Staying True to Your Values During the Holidays

I was just looking through my Facebook today and realized my feelings were jumping all around. First, I saw several happy messages about acts of kindness and also ones about cuteness—donations, helping others and some sweet pictures or children.

But, there was also some entries with high emotion expressed about religious decorations in community settings. These posts were about anger that some people would foist their beliefs on others by making the others look at these religious icons and scenes in their own communities.

These different entries in Facebook echo the complexities of the holidays. What do the holidays mean to Christians and to people of other faiths? What to do when we see something we don’t like?

The holidays involve peace, giving and light (light in the Northern Hemisphere). I choose to focus on these elements as the meaning of the holidays for my family and let the other things just be what they are.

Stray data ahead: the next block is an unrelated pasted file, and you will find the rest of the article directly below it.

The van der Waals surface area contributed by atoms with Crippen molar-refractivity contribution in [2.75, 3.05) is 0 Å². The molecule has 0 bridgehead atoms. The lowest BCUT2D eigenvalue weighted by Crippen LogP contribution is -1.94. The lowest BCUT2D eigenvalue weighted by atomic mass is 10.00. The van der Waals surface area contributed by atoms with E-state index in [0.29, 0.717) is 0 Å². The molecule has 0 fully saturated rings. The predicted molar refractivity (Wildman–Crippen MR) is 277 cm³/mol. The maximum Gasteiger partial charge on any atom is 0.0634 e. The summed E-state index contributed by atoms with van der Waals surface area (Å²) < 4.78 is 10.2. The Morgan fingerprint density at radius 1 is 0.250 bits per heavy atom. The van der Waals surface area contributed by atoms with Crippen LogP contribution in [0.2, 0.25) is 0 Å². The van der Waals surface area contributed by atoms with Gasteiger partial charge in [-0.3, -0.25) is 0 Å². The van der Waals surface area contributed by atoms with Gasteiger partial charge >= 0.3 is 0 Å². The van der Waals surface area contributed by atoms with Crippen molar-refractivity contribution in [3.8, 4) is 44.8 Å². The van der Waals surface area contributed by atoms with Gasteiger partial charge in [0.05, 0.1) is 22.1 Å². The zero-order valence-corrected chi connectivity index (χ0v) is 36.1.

Underlying all of the aspects of the holidays is an invitation to live your most deeply-held values. To step boldly into a way of being that becomes a reflection of how you want to live and who you want to be in the world. That sounds a bit lofty, perhaps.

What I mean is that during the holidays, we all are given an invitation to be our best selves.

If you value being social, you can invite people over or go to others people’s gatherings.

If you value generosity, you can double down on our donations—take on a family to buy gifts, clothing and food for; give to the local food bank, United Way, individual non-profits whose mission you support.

If you value tolerance, how are you exhibiting that? Are you living that tolerance in how you celebrate? Are you aware of how others might feel if their beliefs aren’t considered? Can you look at other people’s celebrations and decorations with tolerance?

If you value peace and calm, are you being peaceful and calm? Are you angry in traffic at the mall, are you yelling about other drivers (even in your own head)? Are you satisfied with the budget you set for gifts and remember that it’s not all about the amount spent, but the thought behind the gift?